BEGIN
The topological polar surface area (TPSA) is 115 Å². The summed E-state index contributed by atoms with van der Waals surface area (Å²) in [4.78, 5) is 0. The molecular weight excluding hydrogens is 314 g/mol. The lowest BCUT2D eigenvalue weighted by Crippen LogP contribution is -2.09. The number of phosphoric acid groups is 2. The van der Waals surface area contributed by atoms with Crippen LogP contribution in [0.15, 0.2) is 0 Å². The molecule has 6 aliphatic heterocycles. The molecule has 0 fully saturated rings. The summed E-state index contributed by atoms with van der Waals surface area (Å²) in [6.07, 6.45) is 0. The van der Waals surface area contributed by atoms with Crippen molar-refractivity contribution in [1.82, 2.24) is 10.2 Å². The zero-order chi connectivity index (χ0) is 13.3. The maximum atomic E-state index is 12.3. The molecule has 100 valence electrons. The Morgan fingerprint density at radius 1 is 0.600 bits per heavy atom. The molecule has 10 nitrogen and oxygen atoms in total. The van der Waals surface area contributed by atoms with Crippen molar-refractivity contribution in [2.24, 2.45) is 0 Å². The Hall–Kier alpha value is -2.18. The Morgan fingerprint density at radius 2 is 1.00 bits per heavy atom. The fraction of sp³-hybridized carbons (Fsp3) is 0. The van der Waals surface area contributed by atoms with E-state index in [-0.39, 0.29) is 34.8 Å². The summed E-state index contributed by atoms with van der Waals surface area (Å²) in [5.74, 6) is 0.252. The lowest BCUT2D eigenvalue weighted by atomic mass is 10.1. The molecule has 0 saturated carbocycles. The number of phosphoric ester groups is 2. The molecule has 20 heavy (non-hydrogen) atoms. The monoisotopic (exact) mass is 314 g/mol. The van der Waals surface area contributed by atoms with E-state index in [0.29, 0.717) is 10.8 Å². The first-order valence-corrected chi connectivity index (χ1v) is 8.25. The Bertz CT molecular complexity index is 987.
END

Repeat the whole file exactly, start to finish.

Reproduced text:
The topological polar surface area (TPSA) is 115 Å². The summed E-state index contributed by atoms with van der Waals surface area (Å²) in [4.78, 5) is 0. The molecular weight excluding hydrogens is 314 g/mol. The lowest BCUT2D eigenvalue weighted by Crippen LogP contribution is -2.09. The number of phosphoric acid groups is 2. The van der Waals surface area contributed by atoms with Crippen LogP contribution in [0.15, 0.2) is 0 Å². The molecule has 6 aliphatic heterocycles. The molecule has 0 fully saturated rings. The summed E-state index contributed by atoms with van der Waals surface area (Å²) in [6.07, 6.45) is 0. The van der Waals surface area contributed by atoms with Crippen molar-refractivity contribution in [1.82, 2.24) is 10.2 Å². The zero-order chi connectivity index (χ0) is 13.3. The maximum atomic E-state index is 12.3. The molecule has 100 valence electrons. The Morgan fingerprint density at radius 1 is 0.600 bits per heavy atom. The molecule has 10 nitrogen and oxygen atoms in total. The van der Waals surface area contributed by atoms with Crippen molar-refractivity contribution in [2.24, 2.45) is 0 Å². The Hall–Kier alpha value is -2.18. The Morgan fingerprint density at radius 2 is 1.00 bits per heavy atom. The fraction of sp³-hybridized carbons (Fsp3) is 0. The van der Waals surface area contributed by atoms with E-state index in [-0.39, 0.29) is 34.8 Å². The summed E-state index contributed by atoms with van der Waals surface area (Å²) in [5.74, 6) is 0.252. The lowest BCUT2D eigenvalue weighted by atomic mass is 10.1. The molecule has 0 saturated carbocycles. The number of phosphoric ester groups is 2. The molecule has 20 heavy (non-hydrogen) atoms. The monoisotopic (exact) mass is 314 g/mol. The van der Waals surface area contributed by atoms with E-state index in [0.29, 0.717) is 10.8 Å². The first-order valence-corrected chi connectivity index (χ1v) is 8.25. The Bertz CT molecular complexity index is 987.